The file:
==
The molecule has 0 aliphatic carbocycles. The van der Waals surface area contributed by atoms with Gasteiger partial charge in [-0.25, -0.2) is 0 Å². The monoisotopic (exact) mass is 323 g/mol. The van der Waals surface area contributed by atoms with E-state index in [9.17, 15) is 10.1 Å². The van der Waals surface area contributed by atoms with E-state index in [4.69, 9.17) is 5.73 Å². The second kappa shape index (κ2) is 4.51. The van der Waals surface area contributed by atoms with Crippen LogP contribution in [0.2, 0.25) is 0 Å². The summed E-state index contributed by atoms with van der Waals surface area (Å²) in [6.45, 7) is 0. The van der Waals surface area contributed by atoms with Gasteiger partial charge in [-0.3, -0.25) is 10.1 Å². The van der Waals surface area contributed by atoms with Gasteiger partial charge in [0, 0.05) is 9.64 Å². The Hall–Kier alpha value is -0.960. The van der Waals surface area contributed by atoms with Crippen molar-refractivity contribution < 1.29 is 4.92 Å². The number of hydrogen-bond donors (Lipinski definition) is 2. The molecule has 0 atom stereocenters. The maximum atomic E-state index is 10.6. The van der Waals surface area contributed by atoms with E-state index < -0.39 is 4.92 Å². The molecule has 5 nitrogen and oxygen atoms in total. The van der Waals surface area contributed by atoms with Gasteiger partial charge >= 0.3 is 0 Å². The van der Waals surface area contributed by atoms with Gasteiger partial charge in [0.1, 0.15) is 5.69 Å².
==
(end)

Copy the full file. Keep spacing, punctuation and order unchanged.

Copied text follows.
The molecule has 0 aliphatic carbocycles. The van der Waals surface area contributed by atoms with Gasteiger partial charge in [-0.25, -0.2) is 0 Å². The monoisotopic (exact) mass is 323 g/mol. The van der Waals surface area contributed by atoms with E-state index in [9.17, 15) is 10.1 Å². The van der Waals surface area contributed by atoms with E-state index in [4.69, 9.17) is 5.73 Å². The second kappa shape index (κ2) is 4.51. The van der Waals surface area contributed by atoms with Crippen LogP contribution in [0.2, 0.25) is 0 Å². The summed E-state index contributed by atoms with van der Waals surface area (Å²) in [6.45, 7) is 0. The van der Waals surface area contributed by atoms with Gasteiger partial charge in [-0.3, -0.25) is 10.1 Å². The van der Waals surface area contributed by atoms with Gasteiger partial charge in [0, 0.05) is 9.64 Å². The Hall–Kier alpha value is -0.960. The van der Waals surface area contributed by atoms with Crippen molar-refractivity contribution < 1.29 is 4.92 Å². The number of hydrogen-bond donors (Lipinski definition) is 2. The molecule has 0 atom stereocenters. The maximum atomic E-state index is 10.6. The van der Waals surface area contributed by atoms with E-state index < -0.39 is 4.92 Å². The molecule has 5 nitrogen and oxygen atoms in total. The van der Waals surface area contributed by atoms with Gasteiger partial charge >= 0.3 is 0 Å². The van der Waals surface area contributed by atoms with Gasteiger partial charge in [0.1, 0.15) is 5.69 Å².